Coming up is the 100th anniversary of Sydney J. Chapman's theory of the hours of labour, delivered in Winnipeg Manitoba on August 26, 1909 as Chapman's presidential address to the Economics and Statistics section of the British Association for the Advancement of Science and subsequently published in the September 1909 Economic Journal.Chapman was not a great writer. Case in point (pay particular attention to the italicized passage at the end):
The workman whose day has been reduced is soon repeating again his demand for shorter hours, and there are pessimists who infer from this that the shorter hours attained hitherto have shifted the community on to a slippery inclined plane which leads from the economic “struggle for existence” by which is meant the competitive striving for place, reputation, and achievement, whereby progress is naturally stimulated – to economic stagnation. They think they discern in the present generation a growing disinclination to make an effort and a growing disposition to take the easy path; but that the truth cannot be mainly with the pessimists an examination of the effects of curtailments of the daily hours of labour upon output would at least suggest.Compare my translation:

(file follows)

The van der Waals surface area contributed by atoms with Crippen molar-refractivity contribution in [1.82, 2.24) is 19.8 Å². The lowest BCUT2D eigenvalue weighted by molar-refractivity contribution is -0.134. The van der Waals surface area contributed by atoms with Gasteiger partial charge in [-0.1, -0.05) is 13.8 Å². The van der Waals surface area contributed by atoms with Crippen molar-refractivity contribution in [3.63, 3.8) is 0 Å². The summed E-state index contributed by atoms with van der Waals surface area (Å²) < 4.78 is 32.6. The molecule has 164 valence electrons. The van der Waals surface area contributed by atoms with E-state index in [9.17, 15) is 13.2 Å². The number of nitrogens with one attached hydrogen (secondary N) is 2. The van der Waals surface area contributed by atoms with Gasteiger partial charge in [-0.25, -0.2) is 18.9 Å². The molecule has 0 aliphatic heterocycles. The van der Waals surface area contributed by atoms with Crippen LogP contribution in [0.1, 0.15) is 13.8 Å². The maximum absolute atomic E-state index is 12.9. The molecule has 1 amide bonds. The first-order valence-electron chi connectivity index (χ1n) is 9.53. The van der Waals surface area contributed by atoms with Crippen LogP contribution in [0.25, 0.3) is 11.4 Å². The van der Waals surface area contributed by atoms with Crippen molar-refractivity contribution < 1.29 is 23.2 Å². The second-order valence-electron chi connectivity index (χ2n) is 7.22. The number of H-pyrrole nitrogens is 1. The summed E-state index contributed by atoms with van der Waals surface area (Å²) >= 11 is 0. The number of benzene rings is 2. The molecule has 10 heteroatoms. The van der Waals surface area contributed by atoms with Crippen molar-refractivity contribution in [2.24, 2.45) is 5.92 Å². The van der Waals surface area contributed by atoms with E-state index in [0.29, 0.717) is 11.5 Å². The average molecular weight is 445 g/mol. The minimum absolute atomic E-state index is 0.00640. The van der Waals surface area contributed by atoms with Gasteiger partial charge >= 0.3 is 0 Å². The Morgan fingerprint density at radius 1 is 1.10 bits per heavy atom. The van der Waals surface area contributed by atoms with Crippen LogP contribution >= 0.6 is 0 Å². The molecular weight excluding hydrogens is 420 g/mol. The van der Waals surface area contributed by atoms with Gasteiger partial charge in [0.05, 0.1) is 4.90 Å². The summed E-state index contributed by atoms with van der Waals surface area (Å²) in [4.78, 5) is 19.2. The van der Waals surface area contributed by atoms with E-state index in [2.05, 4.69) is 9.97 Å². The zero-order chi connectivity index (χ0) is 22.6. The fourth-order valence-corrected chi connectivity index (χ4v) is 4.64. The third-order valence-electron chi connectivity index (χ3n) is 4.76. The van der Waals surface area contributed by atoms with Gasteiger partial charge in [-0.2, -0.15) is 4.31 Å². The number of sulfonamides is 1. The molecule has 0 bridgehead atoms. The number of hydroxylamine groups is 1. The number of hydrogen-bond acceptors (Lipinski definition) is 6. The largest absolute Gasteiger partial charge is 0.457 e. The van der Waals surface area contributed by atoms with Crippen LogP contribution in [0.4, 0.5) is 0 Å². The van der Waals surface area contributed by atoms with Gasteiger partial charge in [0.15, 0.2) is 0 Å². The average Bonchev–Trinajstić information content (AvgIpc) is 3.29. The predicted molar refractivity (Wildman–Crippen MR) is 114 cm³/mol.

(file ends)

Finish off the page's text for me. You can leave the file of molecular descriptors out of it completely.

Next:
The worker whose day has been reduced soon demands even shorter hours. Pessimists infer from this that the establishment of shorter hours leads the community down a slippery slope descending from competition, striving, achievement and progress toward economic stagnation. They deplore the indolence and apathy of the present generation. But an examination of the effects that work-time reduction has on output suggests the pessimists are wrong.To celebrate the theory's centennial, Sandwichman serialize a translation of the whole article in, if not Plain English, plainer English at least. I will retain original as much as serviceable and only intervene when Chapman's convoluted phrasing and compound sentences seriously obstructs comprehension.